Railways, steamships, the telegraph and above all the Suez Canal shifted the axis of British India from east to west, from Calcutta to Bombay. Bombay grew exponentially after 1850, perhaps the first example of an “Asian tiger” metropolis, the largest city of Britain’s overseas territories. Bombay’s commercial development coincided with the transfer of power from Company to Crown. The city famously became the site for an ambitious rebuilding of its civic centre in Victorian Gothic style, then in vogue back in Britain, especially in church design. No other city in India proved such an attractive playground for English architects and civil engineers of the Gothic revival. The story of the distinctive architecture of nineteenth-century Bombay is well documented, especially from the British side: the dirigisme of Henry Bartle Frere, the governor, the elastic budgeting of Arthur Crawford, the municipal commissioner, and the pattern books of English designers such as Henry Conybeare and George Gilbert Scott. Invariably, however, accounts of Bombay’s Victorian Gothic leave out the eponymous queen. Closer inspection reveals how Queen Victoria herself shaped from afar the style that bore her name.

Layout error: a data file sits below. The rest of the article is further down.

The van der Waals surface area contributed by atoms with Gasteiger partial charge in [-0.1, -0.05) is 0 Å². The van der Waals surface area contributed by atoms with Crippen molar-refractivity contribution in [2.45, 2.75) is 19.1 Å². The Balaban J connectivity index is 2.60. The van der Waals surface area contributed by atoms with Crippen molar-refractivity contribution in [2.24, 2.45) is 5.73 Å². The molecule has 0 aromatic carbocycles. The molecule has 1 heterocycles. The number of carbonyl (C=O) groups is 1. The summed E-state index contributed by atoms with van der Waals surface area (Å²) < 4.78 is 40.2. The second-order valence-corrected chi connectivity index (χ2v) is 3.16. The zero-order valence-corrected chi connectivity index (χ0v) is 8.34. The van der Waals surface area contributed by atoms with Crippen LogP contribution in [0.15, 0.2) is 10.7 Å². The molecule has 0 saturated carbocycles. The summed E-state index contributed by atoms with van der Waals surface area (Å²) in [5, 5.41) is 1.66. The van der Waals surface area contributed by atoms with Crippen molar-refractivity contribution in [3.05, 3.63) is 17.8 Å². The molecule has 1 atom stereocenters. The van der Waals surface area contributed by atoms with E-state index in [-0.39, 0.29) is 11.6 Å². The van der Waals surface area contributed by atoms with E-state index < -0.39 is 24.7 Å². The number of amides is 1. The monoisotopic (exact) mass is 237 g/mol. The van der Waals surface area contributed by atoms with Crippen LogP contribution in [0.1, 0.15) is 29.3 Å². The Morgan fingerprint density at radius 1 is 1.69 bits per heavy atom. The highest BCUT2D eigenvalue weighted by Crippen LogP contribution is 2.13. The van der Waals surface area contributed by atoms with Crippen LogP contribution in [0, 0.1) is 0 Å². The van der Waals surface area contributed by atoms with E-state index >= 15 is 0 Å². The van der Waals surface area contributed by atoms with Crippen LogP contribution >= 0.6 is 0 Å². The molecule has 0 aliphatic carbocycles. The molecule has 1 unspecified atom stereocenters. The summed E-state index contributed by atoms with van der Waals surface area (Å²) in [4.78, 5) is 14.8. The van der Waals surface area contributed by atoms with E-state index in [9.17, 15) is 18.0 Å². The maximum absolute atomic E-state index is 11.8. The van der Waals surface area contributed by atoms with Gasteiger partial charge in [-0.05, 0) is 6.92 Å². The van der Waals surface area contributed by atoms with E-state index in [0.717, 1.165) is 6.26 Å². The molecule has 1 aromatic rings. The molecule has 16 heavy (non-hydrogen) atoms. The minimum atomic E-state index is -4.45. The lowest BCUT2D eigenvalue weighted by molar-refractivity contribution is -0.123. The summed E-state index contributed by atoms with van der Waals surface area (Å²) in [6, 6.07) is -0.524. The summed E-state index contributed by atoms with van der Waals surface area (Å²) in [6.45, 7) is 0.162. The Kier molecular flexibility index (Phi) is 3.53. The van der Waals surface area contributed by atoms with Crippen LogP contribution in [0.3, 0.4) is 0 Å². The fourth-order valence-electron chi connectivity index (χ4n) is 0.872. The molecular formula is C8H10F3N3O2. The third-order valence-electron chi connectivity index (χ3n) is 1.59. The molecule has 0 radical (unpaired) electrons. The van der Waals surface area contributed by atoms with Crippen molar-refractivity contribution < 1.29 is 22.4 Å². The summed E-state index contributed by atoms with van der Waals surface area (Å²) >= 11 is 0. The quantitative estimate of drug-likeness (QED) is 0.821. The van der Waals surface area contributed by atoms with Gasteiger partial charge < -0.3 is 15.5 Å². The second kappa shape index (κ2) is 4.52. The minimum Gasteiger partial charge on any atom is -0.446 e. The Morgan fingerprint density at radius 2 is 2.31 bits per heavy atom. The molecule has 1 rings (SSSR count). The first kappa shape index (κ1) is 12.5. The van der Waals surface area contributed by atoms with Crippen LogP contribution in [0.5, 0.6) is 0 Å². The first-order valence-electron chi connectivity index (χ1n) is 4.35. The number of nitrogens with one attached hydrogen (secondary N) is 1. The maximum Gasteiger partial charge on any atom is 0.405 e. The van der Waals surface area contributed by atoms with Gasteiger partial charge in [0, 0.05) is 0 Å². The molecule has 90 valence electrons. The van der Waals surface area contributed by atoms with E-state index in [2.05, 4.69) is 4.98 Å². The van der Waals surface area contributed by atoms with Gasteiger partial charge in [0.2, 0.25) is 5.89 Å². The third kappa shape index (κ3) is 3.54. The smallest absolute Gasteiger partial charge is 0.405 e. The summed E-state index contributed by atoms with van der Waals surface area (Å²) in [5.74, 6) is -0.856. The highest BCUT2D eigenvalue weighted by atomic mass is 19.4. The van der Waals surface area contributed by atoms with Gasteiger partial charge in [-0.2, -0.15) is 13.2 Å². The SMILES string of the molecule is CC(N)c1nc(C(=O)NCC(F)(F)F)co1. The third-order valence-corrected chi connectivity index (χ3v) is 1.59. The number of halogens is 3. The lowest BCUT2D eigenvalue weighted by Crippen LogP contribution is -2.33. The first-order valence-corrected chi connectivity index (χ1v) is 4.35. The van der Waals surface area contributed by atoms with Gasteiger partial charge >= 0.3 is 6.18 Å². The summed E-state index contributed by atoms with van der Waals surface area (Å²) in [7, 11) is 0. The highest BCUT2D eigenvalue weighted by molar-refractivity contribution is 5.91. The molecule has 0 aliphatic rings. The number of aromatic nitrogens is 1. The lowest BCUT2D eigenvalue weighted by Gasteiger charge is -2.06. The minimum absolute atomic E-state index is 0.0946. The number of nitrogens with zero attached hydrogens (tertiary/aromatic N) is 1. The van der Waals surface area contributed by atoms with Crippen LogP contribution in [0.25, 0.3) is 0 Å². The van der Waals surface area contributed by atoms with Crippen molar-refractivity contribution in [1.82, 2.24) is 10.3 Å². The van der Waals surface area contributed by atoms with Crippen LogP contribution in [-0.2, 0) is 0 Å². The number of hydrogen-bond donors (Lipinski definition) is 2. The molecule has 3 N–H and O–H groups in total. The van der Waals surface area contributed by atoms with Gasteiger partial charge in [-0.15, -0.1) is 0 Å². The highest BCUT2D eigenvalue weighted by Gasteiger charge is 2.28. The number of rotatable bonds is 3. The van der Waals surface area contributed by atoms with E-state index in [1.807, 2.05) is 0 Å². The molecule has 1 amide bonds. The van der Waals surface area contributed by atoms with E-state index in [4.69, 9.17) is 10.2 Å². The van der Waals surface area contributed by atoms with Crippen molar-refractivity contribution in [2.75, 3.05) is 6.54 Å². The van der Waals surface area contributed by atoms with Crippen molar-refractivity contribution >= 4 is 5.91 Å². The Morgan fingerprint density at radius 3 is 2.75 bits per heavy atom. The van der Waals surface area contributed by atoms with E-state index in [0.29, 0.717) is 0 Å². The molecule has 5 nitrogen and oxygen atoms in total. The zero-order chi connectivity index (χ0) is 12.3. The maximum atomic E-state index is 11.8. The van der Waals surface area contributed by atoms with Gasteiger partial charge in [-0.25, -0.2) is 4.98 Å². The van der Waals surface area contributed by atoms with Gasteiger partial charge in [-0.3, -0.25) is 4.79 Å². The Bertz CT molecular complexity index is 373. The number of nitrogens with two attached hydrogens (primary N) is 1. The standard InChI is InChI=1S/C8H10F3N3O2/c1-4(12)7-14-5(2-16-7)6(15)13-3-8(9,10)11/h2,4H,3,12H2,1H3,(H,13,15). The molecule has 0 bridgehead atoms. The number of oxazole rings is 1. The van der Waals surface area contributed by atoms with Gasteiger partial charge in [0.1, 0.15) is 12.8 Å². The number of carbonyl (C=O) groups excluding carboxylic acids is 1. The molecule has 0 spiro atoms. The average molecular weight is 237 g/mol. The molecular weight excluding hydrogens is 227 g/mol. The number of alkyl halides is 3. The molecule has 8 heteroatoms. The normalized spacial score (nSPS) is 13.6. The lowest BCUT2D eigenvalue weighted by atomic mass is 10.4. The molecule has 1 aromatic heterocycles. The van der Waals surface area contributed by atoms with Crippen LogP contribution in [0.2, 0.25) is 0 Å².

The physical redevelopment of Bombay owed much to the loyalty to the British Crown of the predominantly Parsi, Jewish and Brahmin mercantile community of the city. They owned or bought up land in Colaba, in Back Bay and around the old harbour and fort and donated it to the city for public purposes. Two generations of the Parsi merchant house of the Jejeebhoys – Jamsetjee (1783-1859) and Cursetjee (1811-77) – along with other Parsi businessmen such as the Framji Cowasji (1761-1851), Cowasji Jehangir Readymoney (1812-78) and Dinshaw Petit (1823-1901), poured money into the city. They funded schools, hospitals, housing for the poor, drinking fountains, waterworks, veterinary care and the new University of Bombay.

This was classic philanthropy, turning private gain into public virtue, opium into opulence. It was also conspicuous patriotism.